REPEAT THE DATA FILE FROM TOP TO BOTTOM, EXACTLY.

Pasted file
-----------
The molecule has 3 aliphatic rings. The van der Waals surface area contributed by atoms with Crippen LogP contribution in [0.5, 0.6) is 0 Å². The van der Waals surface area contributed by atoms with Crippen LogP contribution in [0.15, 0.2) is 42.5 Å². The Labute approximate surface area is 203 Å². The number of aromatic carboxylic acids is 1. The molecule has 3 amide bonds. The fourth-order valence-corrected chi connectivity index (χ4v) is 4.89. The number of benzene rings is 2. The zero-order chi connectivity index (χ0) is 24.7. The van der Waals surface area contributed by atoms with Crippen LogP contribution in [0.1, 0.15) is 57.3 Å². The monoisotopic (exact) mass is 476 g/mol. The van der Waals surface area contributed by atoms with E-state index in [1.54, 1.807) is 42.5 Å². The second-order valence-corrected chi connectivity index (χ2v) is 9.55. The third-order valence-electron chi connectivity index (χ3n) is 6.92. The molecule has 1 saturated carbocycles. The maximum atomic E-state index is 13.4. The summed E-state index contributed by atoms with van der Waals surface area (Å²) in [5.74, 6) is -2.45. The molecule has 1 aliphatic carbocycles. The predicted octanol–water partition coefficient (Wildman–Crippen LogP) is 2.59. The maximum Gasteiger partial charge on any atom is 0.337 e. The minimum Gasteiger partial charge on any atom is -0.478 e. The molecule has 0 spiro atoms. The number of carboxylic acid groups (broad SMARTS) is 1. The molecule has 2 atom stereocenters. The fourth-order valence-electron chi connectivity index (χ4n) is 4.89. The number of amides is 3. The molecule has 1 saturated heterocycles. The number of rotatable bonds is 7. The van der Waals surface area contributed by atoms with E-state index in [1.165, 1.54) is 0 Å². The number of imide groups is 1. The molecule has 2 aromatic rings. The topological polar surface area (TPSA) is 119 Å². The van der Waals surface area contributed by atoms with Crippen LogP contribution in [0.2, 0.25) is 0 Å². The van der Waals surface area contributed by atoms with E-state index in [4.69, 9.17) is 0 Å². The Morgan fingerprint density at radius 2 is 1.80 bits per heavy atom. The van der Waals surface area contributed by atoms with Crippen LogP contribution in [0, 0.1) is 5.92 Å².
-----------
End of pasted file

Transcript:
The molecule has 3 aliphatic rings. The van der Waals surface area contributed by atoms with Crippen LogP contribution in [0.5, 0.6) is 0 Å². The van der Waals surface area contributed by atoms with Crippen LogP contribution in [0.15, 0.2) is 42.5 Å². The Labute approximate surface area is 203 Å². The number of aromatic carboxylic acids is 1. The molecule has 3 amide bonds. The fourth-order valence-corrected chi connectivity index (χ4v) is 4.89. The number of benzene rings is 2. The zero-order chi connectivity index (χ0) is 24.7. The van der Waals surface area contributed by atoms with Crippen LogP contribution in [0.1, 0.15) is 57.3 Å². The monoisotopic (exact) mass is 476 g/mol. The van der Waals surface area contributed by atoms with E-state index in [1.54, 1.807) is 42.5 Å². The second-order valence-corrected chi connectivity index (χ2v) is 9.55. The third-order valence-electron chi connectivity index (χ3n) is 6.92. The molecule has 1 saturated carbocycles. The maximum atomic E-state index is 13.4. The summed E-state index contributed by atoms with van der Waals surface area (Å²) in [5.74, 6) is -2.45. The molecule has 1 aliphatic carbocycles. The predicted octanol–water partition coefficient (Wildman–Crippen LogP) is 2.59. The maximum Gasteiger partial charge on any atom is 0.337 e. The minimum Gasteiger partial charge on any atom is -0.478 e. The molecule has 0 spiro atoms. The number of carboxylic acid groups (broad SMARTS) is 1. The molecule has 2 atom stereocenters. The fourth-order valence-electron chi connectivity index (χ4n) is 4.89. The number of amides is 3. The molecule has 1 saturated heterocycles. The number of rotatable bonds is 7. The van der Waals surface area contributed by atoms with E-state index in [1.165, 1.54) is 0 Å². The number of imide groups is 1. The molecule has 2 aromatic rings. The topological polar surface area (TPSA) is 119 Å². The van der Waals surface area contributed by atoms with Crippen LogP contribution in [0.2, 0.25) is 0 Å². The van der Waals surface area contributed by atoms with E-state index in [4.69, 9.17) is 0 Å². The Morgan fingerprint density at radius 2 is 1.80 bits per heavy atom. The van der Waals surface area contributed by atoms with Crippen LogP contribution in [0, 0.1) is 5.92 Å².